The final deal reversed a 30-per­cent pen­sion cut, stopped a pro­posed wage cut, and saved the 25 & Out” retire­ment option that was the key lega­cy of the Carey years. In a fatal piqué of annoy­ance over this polit­i­cal set­back for them, Local 804 offi­cials didn’t even send flow­ers to the funer­al home or attend the wake when Carey died a year ago. At a memo­r­i­al ser­vice for him last Feb­ru­ary, hun­dreds of UPSers showed up, angry and deter­mined to avenge the slight – and take back their union – at the polls this fall.

Two elec­tion vic­to­ries for insur­gent reformers

In Local 100, that’s exact­ly what the anti-Tou­s­saint forces called them­selves – Take Back Our Union (TBOU). Roger him­self wasn’t on this week’s elec­tion bal­lot because he now has a high-paid staff job with the TWU’s tiny and not very help­ful nation­al orga­ni­za­tion, whose fail­ings he long crit­i­cized (dur­ing his pre­vi­ous incar­na­tion as a rank-and-file mil­i­tant and, for a few years, dis­si­dent local leader).

Instead, a can­di­date backed by Tou­s­saint squared off against John Samuelsen, a Brook­lyn-born Local 100 vice-pres­i­dent with a long his­to­ry of activism around track safe­ty issues and the fight against con­tract­ing out.

On Mon­day, Dec. 7, Samuelsen’s mul­ti-racial TBOU team won all four local-wide offi­cer posi­tions, includ­ing the pres­i­den­cy and four out of sev­en V‑P slots. In his own race for the top job, Samuelsen won by near­ly 900 votes out of more than 10,000 cast.

Just a few days ear­li­er, on Dec. 3, there was a record turn-out (1,000 more vot­ers than before) in the bal­lot­ing for 804’s offi­cers and exec­u­tive board mem­bers. The TDU-assist­ed 804 Mem­bers Unit­ed Slate” won all 11 seats, turf­ing out the hap­less Hof­fa fans in their union hall by an even larg­er mar­gin of two to one.

Rank-and-file focus at forefront

In both races, the chal­lengers pro­duced detailed cam­paign plat­forms that were strik­ing­ly sim­i­lar. TBOU’s stressed the need for an open, demo­c­ra­t­ic union,” mem­ber-dri­ven, clean of cor­rup­tion,” and sin­gle-mind­ed in its resolve to break the cycle of con­ces­sion­ary bar­gain­ing.” As UPS work­er and 804 pres­i­dent-elect Tim Sylvester explained last week,

We laid out ten changes we’ll make to build a stronger Local 804. We’re not going to be able to fix all the prob­lems overnight. But we’re com­mit­ted to imple­ment­ing a reform pro­gram and tap­ping the pow­er of an informed and orga­nized membership.

When they take office like Sylvester in Jan­u­ary, Samuelsen and his run­ning-mates — Izzy Rivera, Beni­ta John­son, and Angel Giboyeaux — will face an Augean sta­ble full of accu­mu­lat­ed orga­ni­za­tion­al and finan­cial prob­lems. High on their to-do” list will be a sys­tem­at­ic mem­ber­ship dri­ve (to get delin­quent dues pay­ers back into the TWU fold) and a push to get dis­put­ed 2005 con­tract issues resolved.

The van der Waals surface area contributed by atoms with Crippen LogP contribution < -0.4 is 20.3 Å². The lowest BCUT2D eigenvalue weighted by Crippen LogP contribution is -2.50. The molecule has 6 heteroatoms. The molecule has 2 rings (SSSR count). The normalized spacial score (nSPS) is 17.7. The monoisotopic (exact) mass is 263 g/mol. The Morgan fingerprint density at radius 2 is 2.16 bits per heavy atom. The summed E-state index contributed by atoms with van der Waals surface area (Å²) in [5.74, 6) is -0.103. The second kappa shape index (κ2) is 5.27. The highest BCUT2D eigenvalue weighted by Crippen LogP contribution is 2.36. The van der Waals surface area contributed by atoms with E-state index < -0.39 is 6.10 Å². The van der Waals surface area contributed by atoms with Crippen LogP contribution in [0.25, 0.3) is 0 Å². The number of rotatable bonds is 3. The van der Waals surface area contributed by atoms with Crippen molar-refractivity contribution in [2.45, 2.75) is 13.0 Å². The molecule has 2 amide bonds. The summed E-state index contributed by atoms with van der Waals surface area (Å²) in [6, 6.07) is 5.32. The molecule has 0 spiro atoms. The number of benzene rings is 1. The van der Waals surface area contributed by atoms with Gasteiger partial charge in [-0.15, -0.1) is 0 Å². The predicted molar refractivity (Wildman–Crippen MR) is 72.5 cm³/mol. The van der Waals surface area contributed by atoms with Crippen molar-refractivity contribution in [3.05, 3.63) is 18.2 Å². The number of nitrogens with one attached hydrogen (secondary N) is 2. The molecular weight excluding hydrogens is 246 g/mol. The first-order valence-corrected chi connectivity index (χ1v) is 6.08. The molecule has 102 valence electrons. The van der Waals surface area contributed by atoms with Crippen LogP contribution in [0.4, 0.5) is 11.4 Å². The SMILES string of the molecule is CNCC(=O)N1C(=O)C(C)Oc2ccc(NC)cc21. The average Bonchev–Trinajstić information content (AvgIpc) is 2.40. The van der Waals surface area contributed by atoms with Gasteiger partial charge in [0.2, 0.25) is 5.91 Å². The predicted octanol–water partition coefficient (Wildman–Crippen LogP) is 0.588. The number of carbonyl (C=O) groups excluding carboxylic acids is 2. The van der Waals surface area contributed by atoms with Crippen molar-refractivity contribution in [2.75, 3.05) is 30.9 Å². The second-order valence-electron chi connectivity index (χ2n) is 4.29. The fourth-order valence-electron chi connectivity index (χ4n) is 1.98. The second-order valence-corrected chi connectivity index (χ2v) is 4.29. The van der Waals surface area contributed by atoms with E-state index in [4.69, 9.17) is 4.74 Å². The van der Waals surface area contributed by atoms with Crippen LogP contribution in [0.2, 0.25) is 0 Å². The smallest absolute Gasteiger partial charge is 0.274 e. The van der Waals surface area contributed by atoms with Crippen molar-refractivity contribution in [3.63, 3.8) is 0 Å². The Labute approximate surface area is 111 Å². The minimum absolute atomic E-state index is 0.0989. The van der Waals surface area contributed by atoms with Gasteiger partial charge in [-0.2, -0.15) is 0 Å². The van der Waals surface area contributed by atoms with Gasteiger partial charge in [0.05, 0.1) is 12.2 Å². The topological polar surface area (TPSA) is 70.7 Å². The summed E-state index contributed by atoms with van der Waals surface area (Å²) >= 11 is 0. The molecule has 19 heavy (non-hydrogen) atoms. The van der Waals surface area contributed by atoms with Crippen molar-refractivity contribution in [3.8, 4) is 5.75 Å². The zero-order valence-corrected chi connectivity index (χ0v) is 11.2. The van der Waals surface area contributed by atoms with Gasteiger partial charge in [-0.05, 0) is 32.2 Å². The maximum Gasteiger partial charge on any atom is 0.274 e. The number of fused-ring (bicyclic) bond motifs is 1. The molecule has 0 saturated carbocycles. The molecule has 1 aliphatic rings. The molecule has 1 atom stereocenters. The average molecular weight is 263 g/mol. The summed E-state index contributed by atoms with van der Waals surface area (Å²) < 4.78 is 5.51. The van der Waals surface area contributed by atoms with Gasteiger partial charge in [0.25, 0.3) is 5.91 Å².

Unusu­al among U.S. trade union­ists at the moment, Samuelsen has a sin­gu­lar focus on build­ing rank-and-file pow­er and re-estab­lish­ing union strength in the work­place.” At a day-long tran­si­tion plan­ning dis­cus­sion, held in Man­hat­tan last month with nine­ty TBOU sup­port­ers, John kept return­ing to the theme that Local 100 wouldn’t become a pow­er­house” in NY labor again until it first re-built lay­ers of den­si­ty” on the shop-floor, fought to con­trol the pace of work,” and tack­led, rather than ignored, day-to-day prob­lems like the dis­gust­ing con­di­tion” of sub­way employ­ee bathrooms.

At a time when unions like SEIU are down­play­ing the role of work­place rep­re­sen­ta­tion and any fight over work­ing con­di­tions — and, in some cas­es, even replac­ing stew­ards with call cen­ters” — Samuelsen talks non-stop about the cen­tral­i­ty of elect­ed shop stew­ards, who can’t sim­ply be replaced with loy­al bums” at the whim of a local president.

He believes stew­ards should be trained and encour­aged to deal direct­ly with man­age­ment as on-site dis­pute han­dlers” and key con­tract enforcers. In the legislative/​political are­na, he thinks Local 100 should rely less on high-priced lob­by­ists and con­sul­tants or union check-writ­ing to politi­cians. He wants more rank-and-file mem­bers to run for office them­selves and pres­sure pub­lic offi­cials direct­ly, in their own neigh­bor­hoods and communities.

The 42-year-old Samuel­son is par­tic­u­lar­ly con­cerned about the chal­lenge of reach­ing younger, new­ly hired tran­sit work­ers. In a pre-elec­tion mes­sage to them, he warned of a Tran­sit Author­i­ty man­age­ment that has stepped up its abuse of our mem­bers and rou­tine­ly vio­lates our con­tract.” The Tou­s­saint régime’s aban­don­ment of any real attempt to mobi­lize the mem­ber­ship to defend our jobs” has pro­duced a union in full retreat on safe­ty, dis­ci­pline, job picks, and senior­i­ty rights.”

Now faced with the chal­lenge of actu­al­ly stop­ping that retreat and find­ing ways for Local 100 to go on the offen­sive again, Samuelsen and his slate will need all the help they can get from mem­bers, new and old, next year, as will those pick­ing up Ron Carey’s ban­ner in Team­sters Local 804.

Steve Ear­ly worked for 27 years as an orga­niz­er and inter­na­tion­al rep­re­sen­ta­tive for the Com­mu­ni­ca­tions Work­ers of Amer­i­ca. He is the author of sev­er­al books, includ­ing Refin­ery Town: Big Oil, Big Mon­ey, and the Remak­ing of an Amer­i­can City (Bea­con Press).